Whenever you can make a workout more time-efficient, you’re
stacking the odds heavily in your favor. Not only do you complete
your training in less time, but you’ve also got more time to
recover before the next onslaught!
One of my favorite techniques is a tactic I call
“building-on,” which simply refers to the practice of
ordering similar exercises in such a way that exercise one becomes
the warm-up for exercise two, and so one and so forth.
In this way, you’re able to skip a significant number of
warm-up sets, allowing for greater workloads in the same time
frames — the very hallmark of Escalating Density Training (EDT).
The origins of building-on most certainly belong to the sport of
Olympic-style weightlifting. In this sport, workouts almost always
start with the competitive exercise (or the “core lift”)
followed by accessory lifts designed to improve strength and skill
on the competitive exercise.
For example, the lifter may start with the snatch, and then move
on to snatch pulls, possibly followed by snatch-grip deadlifts.
Another example might be cleans, followed by clean pulls, followed
by front squats.
Building-on is a truly superior training strategy. Each workout
starts with a lighter, faster, neurologically-stimulating movement,
which primes you for the second (heavier slower) exercise, and so
forth and so on. Each workout starts light and easy, and ends hard
and heavy. The logic is undeniably appealing.
So how might you apply the building-on concept to your own
training, especially if you’re not an Olympic weightlifter?
It’s really quite simple, and there are at least three
different ways you can experiment with:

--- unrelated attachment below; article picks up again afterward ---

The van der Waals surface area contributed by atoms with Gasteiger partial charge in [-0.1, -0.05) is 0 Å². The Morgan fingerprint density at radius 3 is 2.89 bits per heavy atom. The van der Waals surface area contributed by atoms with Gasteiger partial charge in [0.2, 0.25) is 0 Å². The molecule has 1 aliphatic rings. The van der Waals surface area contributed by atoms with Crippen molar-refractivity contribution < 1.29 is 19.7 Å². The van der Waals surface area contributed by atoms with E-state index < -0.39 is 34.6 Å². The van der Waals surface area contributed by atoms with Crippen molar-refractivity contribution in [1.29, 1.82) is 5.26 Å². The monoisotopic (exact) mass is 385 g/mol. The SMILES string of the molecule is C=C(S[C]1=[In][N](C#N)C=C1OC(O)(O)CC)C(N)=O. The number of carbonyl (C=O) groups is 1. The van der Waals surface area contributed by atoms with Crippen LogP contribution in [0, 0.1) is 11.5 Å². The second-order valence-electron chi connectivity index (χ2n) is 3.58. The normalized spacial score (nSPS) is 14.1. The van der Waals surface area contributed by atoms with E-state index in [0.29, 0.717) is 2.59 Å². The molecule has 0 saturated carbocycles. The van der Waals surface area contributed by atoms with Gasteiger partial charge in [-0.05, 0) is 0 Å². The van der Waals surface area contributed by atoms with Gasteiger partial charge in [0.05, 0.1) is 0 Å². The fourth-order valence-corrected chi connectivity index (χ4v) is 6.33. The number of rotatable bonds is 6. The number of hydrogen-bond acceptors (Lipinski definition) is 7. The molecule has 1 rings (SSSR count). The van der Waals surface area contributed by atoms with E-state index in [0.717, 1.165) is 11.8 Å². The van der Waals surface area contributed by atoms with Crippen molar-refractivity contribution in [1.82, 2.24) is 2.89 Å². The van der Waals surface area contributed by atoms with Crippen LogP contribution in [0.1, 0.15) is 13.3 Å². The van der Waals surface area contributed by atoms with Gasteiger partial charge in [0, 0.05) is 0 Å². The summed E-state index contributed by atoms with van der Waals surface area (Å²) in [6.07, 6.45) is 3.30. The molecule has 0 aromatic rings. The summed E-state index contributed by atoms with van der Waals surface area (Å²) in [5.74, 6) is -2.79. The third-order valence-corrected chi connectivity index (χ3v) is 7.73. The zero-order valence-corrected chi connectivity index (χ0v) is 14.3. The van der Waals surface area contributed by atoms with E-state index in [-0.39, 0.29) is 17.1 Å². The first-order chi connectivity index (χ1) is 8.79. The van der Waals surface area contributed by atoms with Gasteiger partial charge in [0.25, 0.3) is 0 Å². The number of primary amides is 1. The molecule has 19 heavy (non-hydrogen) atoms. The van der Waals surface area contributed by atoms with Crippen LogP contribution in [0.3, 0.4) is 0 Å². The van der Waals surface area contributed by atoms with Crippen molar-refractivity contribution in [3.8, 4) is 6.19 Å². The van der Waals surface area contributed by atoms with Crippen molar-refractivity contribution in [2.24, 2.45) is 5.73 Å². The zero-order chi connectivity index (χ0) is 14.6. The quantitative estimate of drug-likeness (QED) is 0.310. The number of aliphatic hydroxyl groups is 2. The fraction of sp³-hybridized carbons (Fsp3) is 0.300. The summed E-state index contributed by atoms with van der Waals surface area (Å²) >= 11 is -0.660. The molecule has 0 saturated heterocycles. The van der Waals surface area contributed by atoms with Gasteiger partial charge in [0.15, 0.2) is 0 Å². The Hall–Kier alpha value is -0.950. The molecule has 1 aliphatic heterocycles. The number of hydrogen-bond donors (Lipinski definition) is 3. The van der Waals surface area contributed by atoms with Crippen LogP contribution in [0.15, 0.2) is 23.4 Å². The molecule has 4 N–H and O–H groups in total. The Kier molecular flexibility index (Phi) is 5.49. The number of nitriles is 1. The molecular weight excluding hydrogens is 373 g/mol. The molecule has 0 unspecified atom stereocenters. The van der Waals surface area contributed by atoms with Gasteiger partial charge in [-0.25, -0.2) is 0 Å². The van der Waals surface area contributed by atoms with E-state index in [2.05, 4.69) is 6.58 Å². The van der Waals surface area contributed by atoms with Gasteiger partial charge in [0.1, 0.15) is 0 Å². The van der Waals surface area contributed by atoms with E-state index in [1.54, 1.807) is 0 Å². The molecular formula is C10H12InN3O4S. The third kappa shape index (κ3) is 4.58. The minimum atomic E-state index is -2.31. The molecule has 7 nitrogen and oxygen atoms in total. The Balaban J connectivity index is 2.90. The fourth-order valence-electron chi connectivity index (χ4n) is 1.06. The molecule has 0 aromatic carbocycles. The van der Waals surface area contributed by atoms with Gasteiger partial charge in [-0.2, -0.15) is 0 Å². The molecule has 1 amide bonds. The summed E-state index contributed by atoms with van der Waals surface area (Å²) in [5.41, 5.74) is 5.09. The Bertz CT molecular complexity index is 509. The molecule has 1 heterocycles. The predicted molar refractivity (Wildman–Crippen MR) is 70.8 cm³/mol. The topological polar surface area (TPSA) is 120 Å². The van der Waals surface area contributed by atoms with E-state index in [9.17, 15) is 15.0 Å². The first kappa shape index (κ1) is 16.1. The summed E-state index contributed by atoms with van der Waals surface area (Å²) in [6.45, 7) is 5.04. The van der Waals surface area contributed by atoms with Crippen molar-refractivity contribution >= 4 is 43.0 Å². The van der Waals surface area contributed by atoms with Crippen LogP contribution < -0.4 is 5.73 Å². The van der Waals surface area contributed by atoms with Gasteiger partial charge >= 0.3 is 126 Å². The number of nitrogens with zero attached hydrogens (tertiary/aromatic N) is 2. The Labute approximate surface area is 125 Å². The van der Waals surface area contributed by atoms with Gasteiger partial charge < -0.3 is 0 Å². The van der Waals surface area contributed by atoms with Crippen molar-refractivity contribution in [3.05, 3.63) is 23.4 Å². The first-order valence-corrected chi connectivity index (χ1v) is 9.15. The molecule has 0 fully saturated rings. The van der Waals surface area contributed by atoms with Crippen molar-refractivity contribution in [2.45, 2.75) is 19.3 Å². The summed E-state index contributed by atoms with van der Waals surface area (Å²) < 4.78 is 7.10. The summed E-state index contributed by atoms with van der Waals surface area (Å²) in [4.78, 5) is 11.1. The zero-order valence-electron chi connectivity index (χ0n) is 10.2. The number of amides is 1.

• The ROM Method: You start with a “full range of
motion” exercise, and then work toward 1-2 gradually reduced
range of motion equivalents. For example, dumbbell bench presses
followed by barbell bench presses followed by pin presses or floor
• The Eccentric Method: Once you hit your top weight on a
given exercise, switch to the eccentric equivalent of the same
exercise. For example, chins followed by weighted eccentric chins.
Same with dips or bench presses.
• The Unilateral/Bilateral Method: Once you’ve completed
your working sets with a unilateral (single limb) lift, switch to
it’s bilateral equivalent. For example, single arm dumbbell
presses followed by barbell military presses, or dumbbell rows
followed by seated cable rows.
In my mind, the building-on method is so superior, you’re
wasting your time if you don’t use it on a regular basis.
After every exercise you do, ask yourself if there’s an
additional exercise you can build-on to it, even if only for a set
or two. After all, why waste the warm-up and neural drive, and
psychological momentum you’ve created?
Don’t Stop There!
Please don’t limit yourself to the specific applications
I’ve listed here! Instead, use these examples as a starting
point for your own creative applications of this strategy. I’m
certain you’ll find this method to be one of the most
efficient and result-producing strategies you’ve ever used.